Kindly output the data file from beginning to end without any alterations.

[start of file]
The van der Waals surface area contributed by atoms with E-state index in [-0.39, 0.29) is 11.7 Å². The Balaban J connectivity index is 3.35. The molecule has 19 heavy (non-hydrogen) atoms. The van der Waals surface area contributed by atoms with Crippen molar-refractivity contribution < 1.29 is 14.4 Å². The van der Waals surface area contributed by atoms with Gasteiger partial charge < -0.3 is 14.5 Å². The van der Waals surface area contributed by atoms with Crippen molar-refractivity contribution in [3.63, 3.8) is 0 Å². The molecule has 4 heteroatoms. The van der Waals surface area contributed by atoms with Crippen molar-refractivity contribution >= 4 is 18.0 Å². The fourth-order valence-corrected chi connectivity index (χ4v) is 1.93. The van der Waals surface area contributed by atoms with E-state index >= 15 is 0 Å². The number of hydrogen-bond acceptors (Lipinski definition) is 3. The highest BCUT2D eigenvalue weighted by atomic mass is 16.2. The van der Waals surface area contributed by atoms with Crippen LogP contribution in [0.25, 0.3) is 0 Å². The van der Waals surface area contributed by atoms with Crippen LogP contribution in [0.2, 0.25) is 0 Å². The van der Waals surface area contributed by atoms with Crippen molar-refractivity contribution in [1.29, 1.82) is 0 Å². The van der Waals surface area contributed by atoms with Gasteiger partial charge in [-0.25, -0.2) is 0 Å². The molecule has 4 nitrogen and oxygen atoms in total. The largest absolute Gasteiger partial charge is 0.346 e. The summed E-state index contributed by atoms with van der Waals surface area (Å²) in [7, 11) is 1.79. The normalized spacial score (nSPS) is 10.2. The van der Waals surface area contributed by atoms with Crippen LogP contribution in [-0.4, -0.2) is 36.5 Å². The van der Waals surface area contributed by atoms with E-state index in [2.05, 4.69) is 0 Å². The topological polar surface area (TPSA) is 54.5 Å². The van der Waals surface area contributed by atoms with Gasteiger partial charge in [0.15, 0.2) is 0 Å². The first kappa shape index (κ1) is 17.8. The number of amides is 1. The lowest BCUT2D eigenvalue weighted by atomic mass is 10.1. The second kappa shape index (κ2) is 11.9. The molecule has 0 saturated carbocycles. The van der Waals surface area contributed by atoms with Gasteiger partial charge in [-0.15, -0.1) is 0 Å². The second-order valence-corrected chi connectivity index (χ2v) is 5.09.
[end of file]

The van der Waals surface area contributed by atoms with E-state index in [-0.39, 0.29) is 11.7 Å². The Balaban J connectivity index is 3.35. The molecule has 19 heavy (non-hydrogen) atoms. The van der Waals surface area contributed by atoms with Crippen molar-refractivity contribution < 1.29 is 14.4 Å². The van der Waals surface area contributed by atoms with Gasteiger partial charge < -0.3 is 14.5 Å². The van der Waals surface area contributed by atoms with Crippen molar-refractivity contribution in [3.63, 3.8) is 0 Å². The molecule has 4 heteroatoms. The van der Waals surface area contributed by atoms with Crippen molar-refractivity contribution >= 4 is 18.0 Å². The fourth-order valence-corrected chi connectivity index (χ4v) is 1.93. The van der Waals surface area contributed by atoms with E-state index >= 15 is 0 Å². The number of hydrogen-bond acceptors (Lipinski definition) is 3. The highest BCUT2D eigenvalue weighted by atomic mass is 16.2. The van der Waals surface area contributed by atoms with Crippen LogP contribution in [0.25, 0.3) is 0 Å². The van der Waals surface area contributed by atoms with Crippen LogP contribution in [0.2, 0.25) is 0 Å². The van der Waals surface area contributed by atoms with Crippen molar-refractivity contribution in [1.29, 1.82) is 0 Å². The van der Waals surface area contributed by atoms with Gasteiger partial charge in [-0.25, -0.2) is 0 Å². The molecule has 4 nitrogen and oxygen atoms in total. The largest absolute Gasteiger partial charge is 0.346 e. The summed E-state index contributed by atoms with van der Waals surface area (Å²) in [7, 11) is 1.79. The normalized spacial score (nSPS) is 10.2. The van der Waals surface area contributed by atoms with Crippen LogP contribution in [-0.4, -0.2) is 36.5 Å². The van der Waals surface area contributed by atoms with E-state index in [2.05, 4.69) is 0 Å². The topological polar surface area (TPSA) is 54.5 Å². The van der Waals surface area contributed by atoms with Gasteiger partial charge in [0.15, 0.2) is 0 Å². The first kappa shape index (κ1) is 17.8. The number of amides is 1. The lowest BCUT2D eigenvalue weighted by atomic mass is 10.1. The second kappa shape index (κ2) is 11.9. The molecule has 0 saturated carbocycles. The van der Waals surface area contributed by atoms with Gasteiger partial charge in [-0.15, -0.1) is 0 Å². The second-order valence-corrected chi connectivity index (χ2v) is 5.09.